Grasslands and heaths

The Chilterns AONB supports important wildlife-rich chalk, acid and neutral grasslands, as well remnant heathlands often found on common land.

The Chilterns is famous for its patchwork landscape of steep, windswept downlands and rolling, flower-filled meadows, interspersed by woodlands, farms and hedges. Indeed, the AONB supports important concentrations of species-rich grasslands, such as chalk, neutral and acid grasslands. These places are home to a huge range of wildlife, some of which cannot be found anywhere else or in any other habitat type.

The Chilterns’ chalk grassland is an internationally rare, fragile and wildlife-rich habitat, which has developed over centuries of grazing on nutrient-poor, chalk soils. Here, butterflies dance among fragrant herbs like thyme and marjoram in the day and glow-worms light-up the evenings. Steep slopes have short turf where rare orchids grow, and juniper and box flourish. Other chalk specialist species include wild candytuft, pasqueflower and silver-spotted skipper.

Neutral grasslands are, perhaps, more to familiar to us as the hay meadows, pastures and floodplains of lower ground. These special places are full of wildflowers and birds, and are often grazed and cut to provide dazzling displays of colour in the summer. Where the soil is more acidic, often over sand and gravel, acid grassland dominates, and a different set of plants grow. Grasses, rushes and sedges thrive, alongside heathers and speedwells. Lizards and snakes bask in the sun, and solitary bees buzz around their holes in the bare ground.

Our heaths can mostly be found on common land – areas where a specific group of people hold rights to use privately owned land for grazing, fishing and materials. Some commons are still grazed today, but most are used for recreation. Many are former wood pasture (where animals graze under trees), with a mosaic of heathland, acid grassland, ponds and other open habitats. In these special places, heath and gorse turn the landscape purple and yellow, woodlarks nest on the ground, adders hide under rocks, and crickets fill the air with their chirruping.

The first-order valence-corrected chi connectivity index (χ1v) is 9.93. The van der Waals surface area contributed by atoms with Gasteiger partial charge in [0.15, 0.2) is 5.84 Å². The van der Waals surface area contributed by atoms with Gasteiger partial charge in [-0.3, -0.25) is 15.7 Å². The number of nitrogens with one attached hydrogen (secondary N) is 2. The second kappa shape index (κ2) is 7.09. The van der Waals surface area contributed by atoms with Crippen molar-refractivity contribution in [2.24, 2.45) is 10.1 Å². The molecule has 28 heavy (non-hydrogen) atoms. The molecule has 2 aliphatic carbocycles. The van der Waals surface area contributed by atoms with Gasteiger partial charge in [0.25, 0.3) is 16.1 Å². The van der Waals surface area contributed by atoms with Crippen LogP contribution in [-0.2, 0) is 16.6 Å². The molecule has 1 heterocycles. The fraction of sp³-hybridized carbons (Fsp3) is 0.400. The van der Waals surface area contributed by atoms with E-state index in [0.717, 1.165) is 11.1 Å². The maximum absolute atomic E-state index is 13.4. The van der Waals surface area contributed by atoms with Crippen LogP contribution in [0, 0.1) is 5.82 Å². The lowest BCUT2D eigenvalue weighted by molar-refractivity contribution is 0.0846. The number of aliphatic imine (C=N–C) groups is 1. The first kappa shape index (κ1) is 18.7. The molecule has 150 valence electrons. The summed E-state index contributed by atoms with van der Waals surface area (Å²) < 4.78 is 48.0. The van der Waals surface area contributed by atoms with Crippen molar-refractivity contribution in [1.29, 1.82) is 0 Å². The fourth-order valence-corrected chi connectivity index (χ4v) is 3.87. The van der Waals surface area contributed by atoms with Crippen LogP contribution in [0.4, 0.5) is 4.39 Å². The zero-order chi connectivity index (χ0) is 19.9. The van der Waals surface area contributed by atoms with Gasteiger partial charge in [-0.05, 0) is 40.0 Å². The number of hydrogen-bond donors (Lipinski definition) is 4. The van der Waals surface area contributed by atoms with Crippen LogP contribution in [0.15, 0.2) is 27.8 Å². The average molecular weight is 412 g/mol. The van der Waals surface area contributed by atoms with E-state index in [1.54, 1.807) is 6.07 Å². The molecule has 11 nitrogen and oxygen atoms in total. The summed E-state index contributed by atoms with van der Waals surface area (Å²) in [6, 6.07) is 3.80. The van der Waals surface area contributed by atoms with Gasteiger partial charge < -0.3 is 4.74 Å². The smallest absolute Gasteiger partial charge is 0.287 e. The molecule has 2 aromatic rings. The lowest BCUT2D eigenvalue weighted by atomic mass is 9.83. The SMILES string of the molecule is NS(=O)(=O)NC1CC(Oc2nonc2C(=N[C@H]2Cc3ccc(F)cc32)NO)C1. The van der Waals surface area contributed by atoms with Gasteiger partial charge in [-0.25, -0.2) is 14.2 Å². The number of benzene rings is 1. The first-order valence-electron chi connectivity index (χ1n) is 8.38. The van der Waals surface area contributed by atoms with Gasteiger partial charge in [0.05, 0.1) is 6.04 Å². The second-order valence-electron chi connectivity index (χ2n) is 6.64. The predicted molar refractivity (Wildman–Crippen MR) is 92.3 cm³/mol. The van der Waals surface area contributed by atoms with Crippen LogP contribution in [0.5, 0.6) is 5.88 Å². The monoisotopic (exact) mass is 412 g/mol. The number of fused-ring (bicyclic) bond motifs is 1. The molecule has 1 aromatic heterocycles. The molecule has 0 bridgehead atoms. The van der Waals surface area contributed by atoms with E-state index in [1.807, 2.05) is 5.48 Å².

Discover the Chilterns’ grasslands and heaths for yourself! Browse our interactive map or check out our Places to visit section for inspiration.

Please follow the Countryside Code and any rules for the place you are visiting when you’re out and about. Remember: RespectProtect and Enjoy – and help this special landscape and those who live and work here.

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Discover the Chilterns’ grasslands and heaths for yourself!

Browse our interactive map to find a place near you or check out our Places to visit section for inspiration.

Types of grasslands and heaths in the Chilterns

This type of grassland is associated with thin, base-rich soils such as those found over chalk and limestone. With a typically short turf, maintained by grazing, the grassland supports important invertebrates, such as the Adonis blue butterfly, and plants, such as orchids.

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Shaped by traditional farming methods, such as hay-cutting and grazing, these flower-rich fields near lowland rivers have moist, deep soils that support plants like cuckooflower, oxeye daisy, meadow buttercup and great burnet. In turn, invertebrates are plentiful and wading birds flock to the fields to feed.

Coastal and floodplain grazing marsh is found on low-lying coasts and along slow-flowing rivers. In the landlocked Chilterns, floodplain grazing marsh is mostly used for pasturing cattle or hay production. It has generally been embanked, drained and agriculturally improved, but still holds a diverse range of rare plant species, and is notable for its breeding wader and waterfowl populations, and its invertebrates.

This grassland is found on acidic, often sandy, soils over gravels and siliceous rocks. Species-rich, it is full of fine grasses, lichens, mosses, along with low-growing herbs like sheep’s sorrel and bird’s-foot-trefoil. Turf is kept short through grazing and cutting, and bare ground provides perfect habitat for burrowing wasps and insects. Reptiles and ground-nesting birds can be found here.